My fitness challenge
Cycling f irst helped Richard Cavender to lose four stone, then to shine at Ridelondon, in spite of a debilitating spinal condition
Rewind two years and the mere task of putting on shoes was a challenge for Richard Cavender. “I had to lean down on the side of the bed to reach my foot, then sit up and take a few breaths before putting on the other one. I thought to myself, this is mad.”
Since emigrating to Spain a decade earlier and setting up an IT business, Cavender had settled into bad habits, “working harder and harder while getting fatter and fatter”. With his weight hitting a lifetime high of 110kg, there was no more denying it: he needed to take action.
Digging out a neglected hybrid bike, Cavender tentatively began cycling, at first just the odd 5km or 10km as his work schedule allowed. Before long, though, he was part of an expat cycling community.
“The guy running my local bike shop suggested I try a road bike. From that moment, I was hooked; I bought a bike and started riding more and more.”
Within a month, his priorities had flipped: “I was doing 200km a week; work was getting in the way of my cycling.”
Cavender lost four stone in as many months and spent the summer of 2016 relishing his newfound fitness. But one morning last October he woke up with a sore neck that, rather than easing through the day, grew progressively more painful. The next day it was worse. Much worse.
“By 7pm that night, it felt like someone was taking a baseball bat to my head and I was wearing a helmet of pain.
“My wife drove me to the hospital. Every bump in the road was like being smacked round the head with a sledgehammer. That night was horrible, unable to lift my head, the pain unrelenting.”
As Cavender’s agony intensified, doctors briefly feared he had contracted deadly meningitis. Test after test came back negative. Strong painkillers eventually brought the symptoms under control but still no one could work out what was wrong. For the next six months, he was passed between experts in multiple different medical fields, each one drawing a blank. Meanwhile he did his best to manage the pain, stifle the worry, and keep working, conscious that “self-employed in a foreign country, if you don’t earn, you don’t eat”.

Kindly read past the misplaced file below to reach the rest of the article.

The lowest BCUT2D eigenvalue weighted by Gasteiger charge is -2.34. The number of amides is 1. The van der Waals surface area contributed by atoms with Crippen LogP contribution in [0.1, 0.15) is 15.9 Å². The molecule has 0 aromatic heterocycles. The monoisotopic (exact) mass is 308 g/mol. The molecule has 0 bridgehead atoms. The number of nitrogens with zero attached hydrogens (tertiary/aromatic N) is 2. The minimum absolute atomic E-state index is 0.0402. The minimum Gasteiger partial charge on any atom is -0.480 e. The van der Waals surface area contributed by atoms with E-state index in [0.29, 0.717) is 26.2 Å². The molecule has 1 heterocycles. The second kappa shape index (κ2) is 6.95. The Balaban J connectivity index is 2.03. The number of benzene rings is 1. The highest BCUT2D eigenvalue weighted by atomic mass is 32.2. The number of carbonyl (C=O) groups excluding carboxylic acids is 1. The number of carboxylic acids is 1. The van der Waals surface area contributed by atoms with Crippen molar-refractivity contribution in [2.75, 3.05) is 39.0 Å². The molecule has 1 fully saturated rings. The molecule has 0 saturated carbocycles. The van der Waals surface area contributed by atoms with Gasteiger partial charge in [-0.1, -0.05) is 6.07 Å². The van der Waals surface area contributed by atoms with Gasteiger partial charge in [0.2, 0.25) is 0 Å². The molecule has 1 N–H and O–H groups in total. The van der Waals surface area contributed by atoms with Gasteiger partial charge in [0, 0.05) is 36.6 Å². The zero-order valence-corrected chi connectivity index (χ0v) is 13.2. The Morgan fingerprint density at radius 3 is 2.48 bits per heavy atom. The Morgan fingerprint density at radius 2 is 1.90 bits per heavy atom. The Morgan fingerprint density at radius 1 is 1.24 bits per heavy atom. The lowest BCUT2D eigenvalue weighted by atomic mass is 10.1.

The breakthrough finally came in February this year, when a rheumatologist diagnosed him with ankylosing spondylitis, a form of arthritis that causes inflammation in the joints of the spine.
“The immune system attacks and eats away at the vertebrae, which grow back irregularly,” explains the 49-year-old. “The risk is, they fuse together.”
Treatment would require immunosuppressant drugs that cost €1,000 per month — thankfully for Cavender, they’re available free on Spain’s national health service. Further welcome news was that a crucial part of the treatment plan would be regular exercise.
“Your spine can’t fuse together if you’re moving all the time, so you need to be as active as possible; cycling is ideal.”
Rarely are doctor’s orders so willingly obeyed.
“Cycling gets rid of stress, keeps me fit, helps my spine, and I love it.”
Having already signed up for Ridelondon, Cavender postponed his first course of the drugs so as to train without the risk of side effects. His first task was shifting the 10kg he had gained while sidelined, before really getting to work. Just five months later, he crossed the line on the Mall in a sprightly five hours 17 minutes.
Upon returning home, Cavender began taking the prescribed immunosuppressants — to near-miraculous effect.
“After two days on the drugs, you couldn’t tell there was anything wrong with me. It’s weird: although I have a serious, progressive disease, to look at me, you’d never know.”
The invisibility of his condition has heightened Cavender’s empathy for people whose suffering is concealed and thus misunderstood.
“These days I have a lot more time for people who have long-term illnesses, and a better appreciation of hidden disabilities. There are a bunch of people in society who are living their lives with a lot of pain but who appear to be perfectly OK.”
Free from symptoms, he is making the most of his new lease of life by taking to two wheels whenever he has the chance.
“I get out on the bike every couple of days, covering 200-300km a week. Here on the Costa Blanca, it’s sunny pretty much all the time, the roads are great, with hardly any traffic, and Spanish drivers give you room — if a car overtakes too close, you know it’s a Brit.”
Aware that most people with ankylosing spondylitis struggle with chronic pain for years before getting diagnosed, Cavender phlegmatically counts his blessings.
“I have a diagnosis and a treatment, which allows me to carry on doing what I love doing — which is cycling. Really, I’m lucky.”
Saved by cycling: one rider’s journey to health, p46